Parenthood – I definitely did write about this one before, but my intended follow-up never happened. After a few episodes this quickly vaulted to the status of “must watch” – although the hour long format and 10PM time slot means that we take awhile catching up each week. The show settled down some after the initial torrid pace of crises and allowed each of the characters to grow in their roles of parents, spouses, and kids in different parts of their lives. From the “perfect family” now dealing with a teenage daughter who has become secretive and a son diagnosed with Asperger syndrome to the irresponsible, single brother figuring out how to become a dad to a child he didn’t know existed. It still sometimes feels like Erika Christensen’s character doesn’t belong in he family and that she, her husband and daughter are almost shoehorned in, but that’s probably the weakest point. The family dynamic really developed well over the course of the first season – the first 2 episodes of this season are still on the DVR.

That’s pretty much it for now. The rest of the DVR is filled with Miffy, Maisy and Arthur episode for the little one. Am I missing anything good? Any great premieres to check out?

‘Tis better to have loved Lost than…

So I used to watch this TV show about these people who crashed on a tropical island with polar bears, dead people, smoke monsters and lots of mangoes. There were all sorts of mysteries about the reason for the people being there, the origin of those already on the island, why the winning lottery numbers were evil, where the Egyptian statue with 4 toes came from and how a 10 year-old boy grew 6 inches in less than a month. It was called Misplaced or something like that… Lost! That was it. Lost.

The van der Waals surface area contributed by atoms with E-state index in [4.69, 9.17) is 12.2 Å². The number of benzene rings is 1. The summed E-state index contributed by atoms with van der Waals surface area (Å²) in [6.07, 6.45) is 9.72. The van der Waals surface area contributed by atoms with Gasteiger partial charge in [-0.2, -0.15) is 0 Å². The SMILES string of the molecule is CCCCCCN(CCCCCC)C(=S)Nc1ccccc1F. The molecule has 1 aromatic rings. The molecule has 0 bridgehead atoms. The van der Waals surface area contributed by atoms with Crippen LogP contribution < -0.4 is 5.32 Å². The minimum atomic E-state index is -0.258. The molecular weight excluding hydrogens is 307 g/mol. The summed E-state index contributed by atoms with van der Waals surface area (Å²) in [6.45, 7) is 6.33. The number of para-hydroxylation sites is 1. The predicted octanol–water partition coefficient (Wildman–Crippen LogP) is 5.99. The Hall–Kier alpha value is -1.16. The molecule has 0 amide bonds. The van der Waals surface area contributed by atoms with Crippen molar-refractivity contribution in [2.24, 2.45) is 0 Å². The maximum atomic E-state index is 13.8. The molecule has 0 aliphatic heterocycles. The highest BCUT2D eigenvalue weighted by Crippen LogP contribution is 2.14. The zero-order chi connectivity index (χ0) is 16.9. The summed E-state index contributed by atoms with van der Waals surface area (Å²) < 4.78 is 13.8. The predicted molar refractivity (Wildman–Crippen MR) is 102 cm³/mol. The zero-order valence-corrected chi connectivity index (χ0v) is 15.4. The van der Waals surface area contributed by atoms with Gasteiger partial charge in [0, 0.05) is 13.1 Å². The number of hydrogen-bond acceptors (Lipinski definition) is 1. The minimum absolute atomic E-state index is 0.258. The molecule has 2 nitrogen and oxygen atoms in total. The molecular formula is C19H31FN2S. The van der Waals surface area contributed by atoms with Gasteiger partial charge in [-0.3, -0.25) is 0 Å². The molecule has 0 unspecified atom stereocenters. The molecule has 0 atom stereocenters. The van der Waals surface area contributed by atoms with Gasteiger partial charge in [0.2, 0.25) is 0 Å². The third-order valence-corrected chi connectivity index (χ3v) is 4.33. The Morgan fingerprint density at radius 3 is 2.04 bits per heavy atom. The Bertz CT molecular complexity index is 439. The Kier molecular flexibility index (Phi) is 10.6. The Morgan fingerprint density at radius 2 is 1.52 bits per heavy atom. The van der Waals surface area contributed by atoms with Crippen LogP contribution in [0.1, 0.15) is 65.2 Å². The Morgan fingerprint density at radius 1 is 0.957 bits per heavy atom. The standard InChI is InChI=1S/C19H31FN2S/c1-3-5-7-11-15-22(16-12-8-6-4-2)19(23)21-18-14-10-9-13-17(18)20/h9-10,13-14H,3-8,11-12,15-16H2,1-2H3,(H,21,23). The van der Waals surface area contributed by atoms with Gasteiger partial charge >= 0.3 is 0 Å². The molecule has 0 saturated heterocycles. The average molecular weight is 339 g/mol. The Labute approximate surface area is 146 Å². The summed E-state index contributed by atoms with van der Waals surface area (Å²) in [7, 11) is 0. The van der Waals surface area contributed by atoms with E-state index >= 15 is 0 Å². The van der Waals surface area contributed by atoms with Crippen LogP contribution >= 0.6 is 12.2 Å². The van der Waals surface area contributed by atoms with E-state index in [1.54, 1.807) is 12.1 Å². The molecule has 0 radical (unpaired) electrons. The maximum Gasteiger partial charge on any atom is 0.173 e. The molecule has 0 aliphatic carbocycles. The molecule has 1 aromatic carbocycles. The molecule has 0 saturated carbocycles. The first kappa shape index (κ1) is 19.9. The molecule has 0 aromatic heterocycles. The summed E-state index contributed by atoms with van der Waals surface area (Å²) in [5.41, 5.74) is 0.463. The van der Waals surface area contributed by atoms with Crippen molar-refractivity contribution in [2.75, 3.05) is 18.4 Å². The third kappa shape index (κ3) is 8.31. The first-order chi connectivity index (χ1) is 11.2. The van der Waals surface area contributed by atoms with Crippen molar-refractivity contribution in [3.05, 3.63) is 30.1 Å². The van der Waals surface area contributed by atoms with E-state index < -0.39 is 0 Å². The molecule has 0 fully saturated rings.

Anyway, the audience grew frustrated because after a few years all we had learned was that polar bears don’t do well in Tunisia (although they are smarter than Sawyer), Jack has the world’s lamest tattoo (next to Megan Fox), DUIs will get you killed off the show, Cheech Marin is still the go to Hispanic filler actor  and Kate will screw up even the most fool-proofed plan. Maybe some more was revealed, but thanks to the writers’ strike episodes were spaced out months apart and everybody soon forgot what the show was even about. Rather then stretching the agony out over a few more generations and risking a “Heroic” drop in ratings, the mysterious guy in Jacob’s cabin decided to end the show after season six. That meant yesterday.

At this point you should have been able to figure out that I’m talking about the Lost series finale – an episode so hyped that it fell only 93 million viewers shy of MASH’s viewership record. Maybe some people are just planning to watch it at a different time when they can fast forward the 45 minutes of commercials…